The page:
Edward Lee v. Commissioner., United States Tax Court - Memorandum Decision, T.C. Memo. 1994-266, Docket No. 16468-93., Filed June 9, 1994
Edward Lee v. Commissioner.
United States Tax Court - Memorandum Decision
T.C. Memo. 1994-266
Docket No. 16468-93.
Filed June 9, 1994.
Roberta Duffy, for the respondent.
BUCKLEY, Special Trial Judge: This matter was heard pursuant to the provisions of section 7443A(b)(3) and Rules 180, 181, and 182. 1 Respondent has moved to dismiss this matter for lack of jurisdiction because the petition was not timely filed. Respondent mailed on April 29, 1993, a deficiency determination regarding petitioner's 1990 Federal income tax in the amount of $3,058. The petition, which was filed on July 29, 1993, was sent to this Court via DHL express delivery and was received by that shipper on July 28, 1993, and by the Court on July 29, 1993. Petitioner objects to the motion to dismiss on the ground that the deficiency notice was not sent to his last known address, and that he accidentally received it only a few days before the 90-day period expired.
1 Section references are to the Internal Revenue Code in effect for the year at issue. Rule references are to the Tax Court Rules of Practice and Procedure.
Petitioner, who advised respondent that he was now residing in Houston, did not appear at the hearing in this matter, although he was in contact with respondent and understood that respondent's motion had been set for hearing. He did not contact the Court.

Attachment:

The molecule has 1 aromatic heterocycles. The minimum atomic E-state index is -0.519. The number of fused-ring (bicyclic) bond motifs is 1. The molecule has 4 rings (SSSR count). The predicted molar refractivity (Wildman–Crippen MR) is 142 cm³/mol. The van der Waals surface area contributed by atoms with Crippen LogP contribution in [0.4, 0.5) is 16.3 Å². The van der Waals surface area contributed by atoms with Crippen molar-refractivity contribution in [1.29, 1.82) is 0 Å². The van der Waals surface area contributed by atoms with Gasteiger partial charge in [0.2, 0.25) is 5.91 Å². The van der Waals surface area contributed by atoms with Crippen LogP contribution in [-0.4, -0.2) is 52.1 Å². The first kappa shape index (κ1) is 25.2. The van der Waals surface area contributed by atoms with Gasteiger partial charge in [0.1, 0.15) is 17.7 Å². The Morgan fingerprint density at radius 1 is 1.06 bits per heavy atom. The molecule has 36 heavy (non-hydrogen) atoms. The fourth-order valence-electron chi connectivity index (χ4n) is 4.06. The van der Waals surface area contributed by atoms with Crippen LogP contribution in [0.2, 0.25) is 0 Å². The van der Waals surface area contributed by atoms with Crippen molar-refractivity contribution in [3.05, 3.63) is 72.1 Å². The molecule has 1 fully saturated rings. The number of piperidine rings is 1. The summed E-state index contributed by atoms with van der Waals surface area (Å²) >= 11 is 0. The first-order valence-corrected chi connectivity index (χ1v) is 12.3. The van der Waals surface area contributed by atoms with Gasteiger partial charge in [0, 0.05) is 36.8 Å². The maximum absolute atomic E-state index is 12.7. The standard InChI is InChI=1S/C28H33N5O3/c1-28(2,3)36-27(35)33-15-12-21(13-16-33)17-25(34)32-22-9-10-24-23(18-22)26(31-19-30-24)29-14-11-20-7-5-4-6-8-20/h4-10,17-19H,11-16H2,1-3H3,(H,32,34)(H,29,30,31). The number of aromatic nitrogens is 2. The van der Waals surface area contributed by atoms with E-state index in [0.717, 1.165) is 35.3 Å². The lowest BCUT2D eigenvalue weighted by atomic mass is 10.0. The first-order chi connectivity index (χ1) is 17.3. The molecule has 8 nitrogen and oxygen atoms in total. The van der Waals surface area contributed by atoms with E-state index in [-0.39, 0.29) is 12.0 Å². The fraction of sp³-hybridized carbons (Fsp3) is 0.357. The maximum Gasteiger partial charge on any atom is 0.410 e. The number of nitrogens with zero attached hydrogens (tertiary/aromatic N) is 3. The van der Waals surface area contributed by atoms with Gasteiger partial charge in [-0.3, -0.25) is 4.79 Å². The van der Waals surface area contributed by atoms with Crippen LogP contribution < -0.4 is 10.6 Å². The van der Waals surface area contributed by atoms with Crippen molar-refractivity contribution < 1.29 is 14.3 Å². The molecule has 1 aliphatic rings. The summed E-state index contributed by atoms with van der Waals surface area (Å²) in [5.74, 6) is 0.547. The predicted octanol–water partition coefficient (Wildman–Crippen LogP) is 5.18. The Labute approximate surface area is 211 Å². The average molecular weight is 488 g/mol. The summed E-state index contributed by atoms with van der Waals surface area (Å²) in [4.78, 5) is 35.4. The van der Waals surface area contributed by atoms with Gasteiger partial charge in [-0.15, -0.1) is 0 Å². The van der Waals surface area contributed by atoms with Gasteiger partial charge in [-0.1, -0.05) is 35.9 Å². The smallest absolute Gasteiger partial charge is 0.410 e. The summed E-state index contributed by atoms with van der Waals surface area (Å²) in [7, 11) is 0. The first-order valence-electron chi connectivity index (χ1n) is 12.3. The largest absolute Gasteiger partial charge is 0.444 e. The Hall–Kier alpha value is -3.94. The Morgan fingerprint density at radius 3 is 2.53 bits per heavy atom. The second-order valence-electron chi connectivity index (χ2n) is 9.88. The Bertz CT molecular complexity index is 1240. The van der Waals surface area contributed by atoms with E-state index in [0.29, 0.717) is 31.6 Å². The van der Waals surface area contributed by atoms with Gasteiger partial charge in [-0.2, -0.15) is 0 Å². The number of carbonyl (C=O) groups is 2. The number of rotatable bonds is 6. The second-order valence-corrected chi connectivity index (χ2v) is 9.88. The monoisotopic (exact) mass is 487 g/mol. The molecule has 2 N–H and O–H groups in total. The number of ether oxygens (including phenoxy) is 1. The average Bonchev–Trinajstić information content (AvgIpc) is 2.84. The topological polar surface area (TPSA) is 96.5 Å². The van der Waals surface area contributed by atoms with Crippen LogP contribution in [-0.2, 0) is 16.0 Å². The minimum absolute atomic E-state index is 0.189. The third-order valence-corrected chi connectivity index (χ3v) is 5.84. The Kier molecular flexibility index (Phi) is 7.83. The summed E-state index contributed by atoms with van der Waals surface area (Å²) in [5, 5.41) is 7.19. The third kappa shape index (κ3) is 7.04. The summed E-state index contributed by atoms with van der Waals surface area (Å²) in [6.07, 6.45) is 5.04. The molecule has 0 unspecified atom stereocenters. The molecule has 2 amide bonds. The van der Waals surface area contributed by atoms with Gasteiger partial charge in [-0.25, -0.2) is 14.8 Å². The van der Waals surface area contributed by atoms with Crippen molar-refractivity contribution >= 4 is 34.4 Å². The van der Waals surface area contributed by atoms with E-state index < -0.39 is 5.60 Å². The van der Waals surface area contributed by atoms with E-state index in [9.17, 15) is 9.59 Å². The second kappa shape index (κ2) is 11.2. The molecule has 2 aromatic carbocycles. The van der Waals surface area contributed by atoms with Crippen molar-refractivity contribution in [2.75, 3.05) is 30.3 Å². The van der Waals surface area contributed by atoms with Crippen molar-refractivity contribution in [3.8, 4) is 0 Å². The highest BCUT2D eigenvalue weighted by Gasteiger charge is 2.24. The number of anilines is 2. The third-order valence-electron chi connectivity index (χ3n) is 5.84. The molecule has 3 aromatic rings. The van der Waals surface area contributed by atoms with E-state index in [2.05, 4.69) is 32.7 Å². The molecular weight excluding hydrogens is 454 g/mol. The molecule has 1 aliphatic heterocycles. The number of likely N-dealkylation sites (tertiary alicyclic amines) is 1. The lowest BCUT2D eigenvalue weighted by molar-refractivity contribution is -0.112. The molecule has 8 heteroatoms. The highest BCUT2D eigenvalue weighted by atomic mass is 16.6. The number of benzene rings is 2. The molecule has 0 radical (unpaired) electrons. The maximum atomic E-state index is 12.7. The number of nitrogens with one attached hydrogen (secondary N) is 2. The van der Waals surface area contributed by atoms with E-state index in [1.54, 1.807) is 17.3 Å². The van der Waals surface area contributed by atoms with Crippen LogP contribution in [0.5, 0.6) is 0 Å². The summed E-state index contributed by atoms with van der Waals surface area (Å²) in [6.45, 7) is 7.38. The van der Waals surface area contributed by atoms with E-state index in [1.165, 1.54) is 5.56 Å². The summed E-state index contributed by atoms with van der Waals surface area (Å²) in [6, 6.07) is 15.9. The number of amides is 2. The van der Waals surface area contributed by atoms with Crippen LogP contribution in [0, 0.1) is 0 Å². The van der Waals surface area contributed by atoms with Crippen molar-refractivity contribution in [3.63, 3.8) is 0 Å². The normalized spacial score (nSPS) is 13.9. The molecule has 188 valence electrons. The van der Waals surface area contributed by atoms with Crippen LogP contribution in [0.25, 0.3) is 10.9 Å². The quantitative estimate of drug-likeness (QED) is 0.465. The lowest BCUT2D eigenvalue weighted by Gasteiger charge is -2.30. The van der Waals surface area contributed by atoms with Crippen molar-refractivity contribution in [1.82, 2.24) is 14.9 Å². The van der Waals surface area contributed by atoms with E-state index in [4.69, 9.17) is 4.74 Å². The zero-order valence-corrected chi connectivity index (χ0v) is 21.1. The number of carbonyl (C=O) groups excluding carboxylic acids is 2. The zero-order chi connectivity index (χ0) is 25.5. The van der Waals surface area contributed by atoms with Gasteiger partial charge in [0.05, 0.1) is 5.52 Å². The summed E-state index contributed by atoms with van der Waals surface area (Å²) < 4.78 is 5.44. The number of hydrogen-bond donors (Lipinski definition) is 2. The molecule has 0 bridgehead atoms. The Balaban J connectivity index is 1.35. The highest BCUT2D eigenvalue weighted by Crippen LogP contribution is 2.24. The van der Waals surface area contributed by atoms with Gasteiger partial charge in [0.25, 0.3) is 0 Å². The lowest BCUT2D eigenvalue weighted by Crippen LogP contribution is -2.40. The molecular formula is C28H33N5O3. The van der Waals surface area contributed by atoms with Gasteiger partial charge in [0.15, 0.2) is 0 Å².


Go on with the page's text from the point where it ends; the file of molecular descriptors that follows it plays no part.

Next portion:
It is well settled that in order to maintain an action in this Court there must be both a valid notice of deficiency and a timely filed petition. Monge v. Commissioner [Dec. 45,827], 93 T.C. 22, 27 (1989); Pyo v. Commissioner [Dec. 41,573], 83 T.C. 626, 632 (1984). Section 6213(a) provides that where a notice of deficiency authorized by section 6212 is addressed to a person within the United States, that person may within 90 days of the mailing of the notice file a petition with this Court for a redetermination of the deficiency. Section 6213(a) is a jurisdictional statute, and if the petition is not filed within the statutory time frame, this Court lacks jurisdiction over the matter. Section 6212(b)(1) provides that the mailing of a notice of deficiency to the taxpayer's "last known address" shall constitute sufficient notice. In effect, the statute provides a safe harbor for the Commissioner under such circumstances. Generally, a taxpayer's "last known address" is the address to which, in light of all the surrounding facts and circumstances, the Commissioner reasonably believes the taxpayer wishes the notice of deficiency to be sent. Looper v. Commissioner [Dec. 36,723], 73 T.C. 690, 696 (1980). A taxpayer's last known address is the address shown on his most recently filed return, absent clear and concise notice of a change to the contrary. King v. Commissioner [88-2 USTC ╤ 9521], 857 F.2d 676 (9th Cir. 1988), affg. [Dec. 43,864] 88 T.C. 1042 (1987); Abeles v. Commissioner [Dec. 45,203], 91 T.C. 1019 (1988).
The notice of deficiency was mailed on April 29, 1993, to petitioner at 8304 Via Sonoma 98, La Jolla, California 92037-2802 (the Sonoma address). Petitioner's 1991 return, filed on April 15, 1992, reflected the Sonoma address. On April 1, 1993, the office of the Internal Revenue Service in San Diego (San Diego office) interviewed petitioner regarding his 1991 taxes and completed a report that identified petitioner's address as 6048-A Cornerstone Court West, San Diego, CA 92121 (the Cornerstone address). After April 1, 1993, the San Diego office sent all correspondence regarding petitioner's 1991 tax year to the Cornerstone address.